What Does ”Wheelchair Accessible” Really mean?
When a place, particularly a business, claims to be wheelchair accessible, a lot of times it really isn’t – it is only accessible to the minimal required standards. So many places I have gone to that say they are fully accessible have merely an automatic door opening button, and a support bar next to the toilet. Sure, that may be fine for people who are able to use their arms well and able to transfer themselves, but what about the more severely disabled that require much more assistance? I, personally, am completely dependent and need to use a lift to transfer, and you would be surprised how difficult it is to find a hotel room with a bed that has a space underneath to allow for a Hoyer lift to slide under.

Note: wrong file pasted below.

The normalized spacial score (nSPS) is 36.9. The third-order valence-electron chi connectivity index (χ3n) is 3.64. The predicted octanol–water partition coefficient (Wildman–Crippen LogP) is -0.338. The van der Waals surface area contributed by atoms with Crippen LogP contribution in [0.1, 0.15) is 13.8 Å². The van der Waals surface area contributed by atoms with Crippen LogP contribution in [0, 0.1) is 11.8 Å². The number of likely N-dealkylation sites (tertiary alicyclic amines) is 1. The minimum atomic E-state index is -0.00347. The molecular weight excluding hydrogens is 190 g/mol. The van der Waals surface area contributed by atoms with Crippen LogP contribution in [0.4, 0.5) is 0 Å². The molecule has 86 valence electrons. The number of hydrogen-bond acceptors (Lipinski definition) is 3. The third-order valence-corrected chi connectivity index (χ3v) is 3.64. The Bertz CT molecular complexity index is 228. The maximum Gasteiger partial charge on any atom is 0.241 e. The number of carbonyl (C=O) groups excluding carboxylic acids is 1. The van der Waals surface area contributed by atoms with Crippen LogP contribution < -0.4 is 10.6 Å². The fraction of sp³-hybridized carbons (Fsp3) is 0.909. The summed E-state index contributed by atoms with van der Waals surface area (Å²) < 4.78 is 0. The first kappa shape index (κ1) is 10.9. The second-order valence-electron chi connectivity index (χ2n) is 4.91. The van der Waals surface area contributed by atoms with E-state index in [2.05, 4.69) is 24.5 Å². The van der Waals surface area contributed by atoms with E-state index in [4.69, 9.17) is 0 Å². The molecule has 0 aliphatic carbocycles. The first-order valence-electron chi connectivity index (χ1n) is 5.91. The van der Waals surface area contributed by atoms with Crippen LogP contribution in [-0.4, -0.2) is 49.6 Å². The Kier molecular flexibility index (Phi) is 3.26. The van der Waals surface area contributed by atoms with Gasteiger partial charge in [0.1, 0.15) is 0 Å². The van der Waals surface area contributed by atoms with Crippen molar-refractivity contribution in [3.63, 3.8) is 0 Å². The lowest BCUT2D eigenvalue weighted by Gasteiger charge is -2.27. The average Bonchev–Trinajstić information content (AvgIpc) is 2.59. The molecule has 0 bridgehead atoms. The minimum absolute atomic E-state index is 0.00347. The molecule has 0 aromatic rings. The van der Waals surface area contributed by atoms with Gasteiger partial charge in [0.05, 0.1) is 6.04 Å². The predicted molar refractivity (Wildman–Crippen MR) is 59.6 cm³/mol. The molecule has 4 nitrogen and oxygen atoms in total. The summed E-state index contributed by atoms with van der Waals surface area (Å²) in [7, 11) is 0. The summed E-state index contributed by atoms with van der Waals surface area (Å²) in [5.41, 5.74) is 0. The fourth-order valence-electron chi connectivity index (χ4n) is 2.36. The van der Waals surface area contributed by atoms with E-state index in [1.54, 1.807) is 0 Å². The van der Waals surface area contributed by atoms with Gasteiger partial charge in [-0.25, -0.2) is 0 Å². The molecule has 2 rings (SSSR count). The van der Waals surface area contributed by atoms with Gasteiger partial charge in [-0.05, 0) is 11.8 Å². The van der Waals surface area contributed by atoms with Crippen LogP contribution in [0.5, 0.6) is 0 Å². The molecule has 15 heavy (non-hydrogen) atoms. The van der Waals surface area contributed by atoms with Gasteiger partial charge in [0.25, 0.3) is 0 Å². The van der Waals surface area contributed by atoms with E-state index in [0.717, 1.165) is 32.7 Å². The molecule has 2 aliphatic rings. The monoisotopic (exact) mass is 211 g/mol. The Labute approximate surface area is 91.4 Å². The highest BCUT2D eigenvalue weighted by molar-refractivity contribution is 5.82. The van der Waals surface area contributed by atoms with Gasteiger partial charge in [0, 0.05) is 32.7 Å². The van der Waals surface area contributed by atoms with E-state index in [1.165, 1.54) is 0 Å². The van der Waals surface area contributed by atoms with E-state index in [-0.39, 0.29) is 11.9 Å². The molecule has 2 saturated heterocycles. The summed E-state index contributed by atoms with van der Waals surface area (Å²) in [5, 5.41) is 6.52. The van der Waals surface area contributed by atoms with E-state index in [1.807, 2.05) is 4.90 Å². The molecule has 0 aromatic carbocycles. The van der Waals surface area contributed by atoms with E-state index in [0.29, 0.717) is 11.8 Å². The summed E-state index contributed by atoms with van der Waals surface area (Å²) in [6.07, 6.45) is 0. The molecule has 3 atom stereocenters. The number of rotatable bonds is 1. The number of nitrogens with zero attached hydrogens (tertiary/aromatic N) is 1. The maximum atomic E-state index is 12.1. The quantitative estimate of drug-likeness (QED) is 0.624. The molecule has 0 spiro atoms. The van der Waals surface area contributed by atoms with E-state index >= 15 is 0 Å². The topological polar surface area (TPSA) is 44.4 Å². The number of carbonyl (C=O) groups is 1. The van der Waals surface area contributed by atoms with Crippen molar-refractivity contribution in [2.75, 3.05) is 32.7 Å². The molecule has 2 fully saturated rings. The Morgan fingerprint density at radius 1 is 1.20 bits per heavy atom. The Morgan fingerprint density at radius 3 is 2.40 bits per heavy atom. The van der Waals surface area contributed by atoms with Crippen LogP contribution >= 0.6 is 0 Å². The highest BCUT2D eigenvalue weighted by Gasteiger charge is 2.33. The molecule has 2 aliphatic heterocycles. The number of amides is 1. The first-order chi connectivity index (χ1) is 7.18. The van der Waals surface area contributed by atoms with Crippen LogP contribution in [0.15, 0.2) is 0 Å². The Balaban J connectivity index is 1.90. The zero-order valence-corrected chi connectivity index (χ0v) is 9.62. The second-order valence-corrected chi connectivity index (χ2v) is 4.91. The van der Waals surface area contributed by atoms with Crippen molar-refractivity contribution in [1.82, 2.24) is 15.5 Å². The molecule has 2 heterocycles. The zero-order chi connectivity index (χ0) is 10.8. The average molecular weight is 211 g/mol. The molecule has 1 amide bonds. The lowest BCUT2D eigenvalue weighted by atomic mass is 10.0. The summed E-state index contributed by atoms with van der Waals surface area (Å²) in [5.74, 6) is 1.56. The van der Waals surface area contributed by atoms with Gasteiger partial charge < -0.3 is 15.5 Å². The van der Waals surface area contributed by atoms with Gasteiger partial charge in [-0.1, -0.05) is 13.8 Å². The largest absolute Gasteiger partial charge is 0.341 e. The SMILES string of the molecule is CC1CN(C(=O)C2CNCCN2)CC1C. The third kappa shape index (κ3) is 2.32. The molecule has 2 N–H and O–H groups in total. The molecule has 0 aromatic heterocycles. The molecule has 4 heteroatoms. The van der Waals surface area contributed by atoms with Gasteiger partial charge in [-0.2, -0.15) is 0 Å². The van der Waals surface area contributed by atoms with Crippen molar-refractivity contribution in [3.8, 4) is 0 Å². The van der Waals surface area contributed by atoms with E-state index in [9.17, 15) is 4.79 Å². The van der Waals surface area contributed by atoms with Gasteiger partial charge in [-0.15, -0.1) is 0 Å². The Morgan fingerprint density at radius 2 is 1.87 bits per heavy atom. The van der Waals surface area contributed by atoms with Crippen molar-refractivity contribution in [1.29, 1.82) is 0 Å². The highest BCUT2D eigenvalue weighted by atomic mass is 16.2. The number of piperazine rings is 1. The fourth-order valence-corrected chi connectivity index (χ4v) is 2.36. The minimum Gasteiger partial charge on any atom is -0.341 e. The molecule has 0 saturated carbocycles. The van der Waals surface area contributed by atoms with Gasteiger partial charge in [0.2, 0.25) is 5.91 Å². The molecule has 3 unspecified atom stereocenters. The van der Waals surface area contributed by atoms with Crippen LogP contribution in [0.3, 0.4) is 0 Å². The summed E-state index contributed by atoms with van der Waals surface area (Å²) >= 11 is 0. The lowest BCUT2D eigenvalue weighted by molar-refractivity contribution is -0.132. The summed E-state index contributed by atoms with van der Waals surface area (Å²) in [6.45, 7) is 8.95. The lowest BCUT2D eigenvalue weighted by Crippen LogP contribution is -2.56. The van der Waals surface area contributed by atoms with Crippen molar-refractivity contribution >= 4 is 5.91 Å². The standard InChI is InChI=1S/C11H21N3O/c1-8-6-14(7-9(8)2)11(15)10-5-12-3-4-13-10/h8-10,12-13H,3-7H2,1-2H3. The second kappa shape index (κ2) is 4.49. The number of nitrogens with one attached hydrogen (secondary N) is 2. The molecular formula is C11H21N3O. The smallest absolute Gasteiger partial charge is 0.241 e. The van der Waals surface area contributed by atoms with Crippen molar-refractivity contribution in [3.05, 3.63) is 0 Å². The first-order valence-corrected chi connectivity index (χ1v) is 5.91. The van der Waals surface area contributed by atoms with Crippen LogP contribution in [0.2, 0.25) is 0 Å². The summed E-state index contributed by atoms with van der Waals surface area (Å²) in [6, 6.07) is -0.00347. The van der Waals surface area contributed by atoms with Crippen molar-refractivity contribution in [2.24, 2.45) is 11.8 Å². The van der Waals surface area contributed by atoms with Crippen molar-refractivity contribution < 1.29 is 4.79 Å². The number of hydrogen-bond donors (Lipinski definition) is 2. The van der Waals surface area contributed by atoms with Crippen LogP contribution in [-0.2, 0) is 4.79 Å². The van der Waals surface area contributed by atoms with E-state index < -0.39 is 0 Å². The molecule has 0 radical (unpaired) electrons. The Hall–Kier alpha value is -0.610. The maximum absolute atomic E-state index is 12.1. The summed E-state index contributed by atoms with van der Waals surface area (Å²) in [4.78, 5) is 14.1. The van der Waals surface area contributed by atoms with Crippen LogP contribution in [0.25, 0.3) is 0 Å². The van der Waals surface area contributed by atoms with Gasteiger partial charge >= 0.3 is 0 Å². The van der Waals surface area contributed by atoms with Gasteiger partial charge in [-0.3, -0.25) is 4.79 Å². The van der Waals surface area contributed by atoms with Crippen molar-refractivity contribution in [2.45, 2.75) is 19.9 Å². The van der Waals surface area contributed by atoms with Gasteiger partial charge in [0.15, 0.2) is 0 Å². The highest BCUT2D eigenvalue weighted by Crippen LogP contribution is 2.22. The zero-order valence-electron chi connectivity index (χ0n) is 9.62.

Society needs to think more about the disabled community and cater to their needs a little more, instead of only making places as minimally accessible as the law states. How often do you, as a wheelchair-bound person or someone accompanying one, go to a shop only to find that you can’t even get in because the aisles are too narrow? People often don’t think about these kinds of things, and it’s a shame that we have to miss out on so much because of the fact that we are an often forgotten minority.
The best thing to do would be to have some people that are in wheelchairs on the council when the city is discussing making a place accessible, that way they can get ideas from the ones that know what is required or what would be ideal, then they can ensure that the physically disabled can be included and partake in more activities that able-bodied people can. The next time you encounter somewhere that cannot accommodate you, write a quick letter, phone call, e-mail, etc… to your mayor to suggest ways of making changes to resolve the issue. If enough people do this, the city may better consider our special needs and make the necessary alterations – together we can make a difference!